Discussion of findings

Summary

     From all of our findings, we can conclude that a large number of students have mostly less than 3 siblings. Our hypothesis was that the smaller the age gap, the more frequent the amount of fights, which is proven somewhat right in the data collected. The age gaps with the most amount of fights occurring are 3, 4 and 5 and as the age gaps increase, the frequency of the fights decrease. As students of this age are somewhat impatient and sensitive, they tend to feel uncomfortable when their siblings close to their age could match up to them, causing jealousy and envy. But one of the main reason behind these arguments is that siblings fail to understand each other, what is going through their mind and how they will feel about their actions. As for students with siblings of a larger age gap, they feel that they have much less in common and relation to the others. As a result, they lack communication and this prevents miscommunication or arguments from occurring. However, this finding is rather thought provoking. Would students really not talk to their siblings at all just to risk not fighting with one another? 

     Another conclusion that we came to from evaluating the data was that students with siblings of both genders fight the most frequently, followed by students with male siblings only and students with female siblings only. According to facts, females are the feminine ones and normally are eloquent, do not like fights or quarrels. That is why when most of the students have female siblings, they tend to fight less frequently than those who have male siblings.

     From what we received, most of them have conflicts in personal privacy and simple annoyance. They find their own space intruded with no sense of privacy, as though their siblings have prying eyes that seem to try to dig their secrets out. They also just seem to have this mindset that if, having younger siblings, like they are just the fifth wheel, not important but just attention seekers; or if having older siblings, they can never compete or match up to be as good as them, just hiding in their shadows. Because of these reasons, it evokes a mixture of jealousy and spitefulness, as though walking on eggshells and skirting around one another.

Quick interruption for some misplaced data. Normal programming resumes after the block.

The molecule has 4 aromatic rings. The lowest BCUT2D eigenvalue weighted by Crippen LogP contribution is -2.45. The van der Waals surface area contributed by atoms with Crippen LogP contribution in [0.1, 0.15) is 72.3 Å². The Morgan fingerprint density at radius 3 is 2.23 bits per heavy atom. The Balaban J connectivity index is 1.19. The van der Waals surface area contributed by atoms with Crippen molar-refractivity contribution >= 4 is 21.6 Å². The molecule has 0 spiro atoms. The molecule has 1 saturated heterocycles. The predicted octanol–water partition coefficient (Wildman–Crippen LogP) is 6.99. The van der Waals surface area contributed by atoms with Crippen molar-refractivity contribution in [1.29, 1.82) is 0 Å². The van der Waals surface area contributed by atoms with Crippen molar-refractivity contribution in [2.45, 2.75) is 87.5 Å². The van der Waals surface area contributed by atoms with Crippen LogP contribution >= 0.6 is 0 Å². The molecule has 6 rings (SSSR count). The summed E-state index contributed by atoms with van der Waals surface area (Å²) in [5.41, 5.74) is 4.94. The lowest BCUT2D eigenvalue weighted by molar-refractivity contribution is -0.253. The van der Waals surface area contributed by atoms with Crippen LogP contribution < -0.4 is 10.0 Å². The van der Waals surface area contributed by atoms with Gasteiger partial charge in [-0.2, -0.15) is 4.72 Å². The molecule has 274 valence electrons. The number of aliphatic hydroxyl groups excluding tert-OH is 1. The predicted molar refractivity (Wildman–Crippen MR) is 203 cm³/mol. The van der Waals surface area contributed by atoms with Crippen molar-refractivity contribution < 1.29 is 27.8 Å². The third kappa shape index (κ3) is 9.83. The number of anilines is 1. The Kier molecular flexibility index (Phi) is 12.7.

But we can't live under the same roof together if we keep harbouring these thoughts if the older one is always haughty and the younger arrogant. There will be a never-ending of squabbles and insult-hurling if there is nothing done to patch up the relationship. Even simple things like chores and duties could spark up fights.

     From the respondents, most of them mentioned that if their parents were brought known to the dispute, the most they would do is just to give both(or more) parties an earful without considering the present problem, thinking that will leave them in guilt and be all friendly with each other again. But no, it does not work this way, as parents would expect. This will only leave students thinking that their parents are showing favouritism should their punishment be more severe than their siblings. They will most likely go into a negative spiral, detesting not only their siblings, but perhaps also their own parents. Only a small amount of parents would actually mediate between them and make a small tiny effort to bring forth reconciliation. This finding is rather saddening as this is probably the most effective method to stop the fighting and argument. Most parents do not realise that by mediating between siblings, it forces them to calm down and communicate their true thoughts and emotions, solving whatever might have caused the argument in the first place. As the students mature and grow, parents tend to discard the "whip and cane" method, knowing it will only etch a scar in their hearts. Parents of the new century do not really use the old traditional physical method, but do what modern people will do: Cut their children's allowance, send them to their rooms, ground them etc.

     Deep inside, everyone will be swaying with nostalgia, wishing those days of skirting around mine field like situations would be over. But we all have to start off first, to apologise and make peace between themselves because it is never too late to mend.

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